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Students' assignment: Help Fijians get clean drinking water


Living among farm animals and fields planted with root crops and sugar cane, the rural residents of Vanua Levu and Taveuni, two islands in Fiji, get their water unfiltered and untreated from creeks, wells and springs, some of them located deep in the jungle. For islanders, access to clean, drinkable water is still a pipe dream — a fantasy that exists only on the label of a bottle of designer water.

To bring 8,000 residents closer to achieving this dream, a team of five UCLA graduate students and a recent graduate, led by Eric Hoek, professor of civil and environmental engineering, traveled by bus, truck, ferry, an aging boat and even a seaplane and hiked jungle paths in July’s 100-degree heat to reach 16 villages and settlements to assess the quality of their drinking water.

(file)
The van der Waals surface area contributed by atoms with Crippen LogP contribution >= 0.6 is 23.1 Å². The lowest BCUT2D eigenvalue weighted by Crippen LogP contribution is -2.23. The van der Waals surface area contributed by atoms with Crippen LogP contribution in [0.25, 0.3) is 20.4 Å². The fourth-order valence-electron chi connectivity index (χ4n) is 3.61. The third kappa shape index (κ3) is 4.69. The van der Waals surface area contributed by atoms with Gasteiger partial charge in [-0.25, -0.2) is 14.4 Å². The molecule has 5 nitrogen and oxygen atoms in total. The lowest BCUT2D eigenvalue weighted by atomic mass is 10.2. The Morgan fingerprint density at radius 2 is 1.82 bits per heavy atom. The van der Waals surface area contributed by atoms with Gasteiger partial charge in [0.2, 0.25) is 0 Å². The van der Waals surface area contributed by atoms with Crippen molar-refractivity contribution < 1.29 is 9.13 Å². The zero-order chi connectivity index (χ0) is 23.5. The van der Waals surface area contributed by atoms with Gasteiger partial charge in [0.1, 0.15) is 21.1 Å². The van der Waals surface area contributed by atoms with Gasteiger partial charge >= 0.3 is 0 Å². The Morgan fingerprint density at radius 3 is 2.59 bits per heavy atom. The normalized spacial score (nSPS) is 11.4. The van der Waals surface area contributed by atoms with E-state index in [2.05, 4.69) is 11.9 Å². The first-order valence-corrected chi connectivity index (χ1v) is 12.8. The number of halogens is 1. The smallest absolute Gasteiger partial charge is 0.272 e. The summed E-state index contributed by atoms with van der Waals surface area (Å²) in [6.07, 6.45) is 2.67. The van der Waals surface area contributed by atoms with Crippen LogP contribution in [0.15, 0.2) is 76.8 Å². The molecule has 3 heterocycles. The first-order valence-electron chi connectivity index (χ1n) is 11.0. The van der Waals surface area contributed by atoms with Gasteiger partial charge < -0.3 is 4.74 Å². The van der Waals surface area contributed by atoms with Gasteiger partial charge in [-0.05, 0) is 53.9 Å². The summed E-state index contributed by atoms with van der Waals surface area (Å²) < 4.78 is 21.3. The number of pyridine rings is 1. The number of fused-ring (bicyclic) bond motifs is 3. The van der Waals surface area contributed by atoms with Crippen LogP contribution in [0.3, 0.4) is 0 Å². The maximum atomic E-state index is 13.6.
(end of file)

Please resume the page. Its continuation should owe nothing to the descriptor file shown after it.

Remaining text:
The team’s goal? To determine the condition of the villages’ potable water and wastewater systems in order to submit an official Rural Water and Sanitation Plan for each village so that the people can qualify to receive funding from the Fijian government to make improvements.

“Most people think that Fiji has access to potable water because of the Fiji water bottles that are on store shelves,” said Michelle Thompson, a doctoral candidate in environmental science and engineering. “However, this is not the case in rural areas where they lack basic water and sanitation infrastructure.”